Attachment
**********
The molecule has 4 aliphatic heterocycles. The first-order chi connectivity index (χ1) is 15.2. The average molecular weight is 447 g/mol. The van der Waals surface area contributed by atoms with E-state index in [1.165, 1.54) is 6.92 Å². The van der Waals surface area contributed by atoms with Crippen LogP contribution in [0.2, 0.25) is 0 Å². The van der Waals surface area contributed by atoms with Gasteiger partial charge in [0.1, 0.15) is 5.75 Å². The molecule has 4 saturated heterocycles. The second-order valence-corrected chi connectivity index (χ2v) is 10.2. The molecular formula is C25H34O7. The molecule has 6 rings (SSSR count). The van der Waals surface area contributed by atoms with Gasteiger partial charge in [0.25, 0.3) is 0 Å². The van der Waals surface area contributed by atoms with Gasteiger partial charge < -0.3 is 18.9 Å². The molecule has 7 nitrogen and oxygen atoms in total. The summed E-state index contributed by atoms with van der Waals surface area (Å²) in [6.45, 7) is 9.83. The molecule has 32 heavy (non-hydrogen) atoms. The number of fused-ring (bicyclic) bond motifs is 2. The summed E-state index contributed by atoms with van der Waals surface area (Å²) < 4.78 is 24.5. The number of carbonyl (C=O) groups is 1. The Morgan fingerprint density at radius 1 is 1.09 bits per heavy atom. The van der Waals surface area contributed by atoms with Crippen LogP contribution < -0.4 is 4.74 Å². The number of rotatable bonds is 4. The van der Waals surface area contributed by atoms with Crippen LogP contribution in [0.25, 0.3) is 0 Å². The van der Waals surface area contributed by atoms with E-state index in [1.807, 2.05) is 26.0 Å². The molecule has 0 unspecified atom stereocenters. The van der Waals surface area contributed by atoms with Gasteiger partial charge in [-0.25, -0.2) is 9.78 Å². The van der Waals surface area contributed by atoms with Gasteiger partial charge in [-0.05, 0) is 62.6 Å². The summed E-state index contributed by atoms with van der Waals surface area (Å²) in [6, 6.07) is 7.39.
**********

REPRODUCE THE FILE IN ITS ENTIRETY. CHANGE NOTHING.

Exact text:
The molecule has 4 aliphatic heterocycles. The first-order chi connectivity index (χ1) is 15.2. The average molecular weight is 447 g/mol. The van der Waals surface area contributed by atoms with E-state index in [1.165, 1.54) is 6.92 Å². The van der Waals surface area contributed by atoms with Crippen LogP contribution in [0.2, 0.25) is 0 Å². The van der Waals surface area contributed by atoms with Gasteiger partial charge in [0.1, 0.15) is 5.75 Å². The molecule has 4 saturated heterocycles. The second-order valence-corrected chi connectivity index (χ2v) is 10.2. The molecular formula is C25H34O7. The molecule has 6 rings (SSSR count). The van der Waals surface area contributed by atoms with Gasteiger partial charge in [0.25, 0.3) is 0 Å². The van der Waals surface area contributed by atoms with Gasteiger partial charge < -0.3 is 18.9 Å². The molecule has 7 nitrogen and oxygen atoms in total. The summed E-state index contributed by atoms with van der Waals surface area (Å²) in [6.45, 7) is 9.83. The molecule has 32 heavy (non-hydrogen) atoms. The number of fused-ring (bicyclic) bond motifs is 2. The summed E-state index contributed by atoms with van der Waals surface area (Å²) < 4.78 is 24.5. The number of carbonyl (C=O) groups is 1. The Morgan fingerprint density at radius 1 is 1.09 bits per heavy atom. The van der Waals surface area contributed by atoms with Crippen LogP contribution < -0.4 is 4.74 Å². The number of rotatable bonds is 4. The van der Waals surface area contributed by atoms with Crippen LogP contribution in [0.25, 0.3) is 0 Å². The van der Waals surface area contributed by atoms with E-state index in [1.807, 2.05) is 26.0 Å². The molecule has 0 unspecified atom stereocenters. The van der Waals surface area contributed by atoms with Gasteiger partial charge in [-0.25, -0.2) is 9.78 Å². The van der Waals surface area contributed by atoms with Gasteiger partial charge in [-0.05, 0) is 62.6 Å². The summed E-state index contributed by atoms with van der Waals surface area (Å²) in [6, 6.07) is 7.39.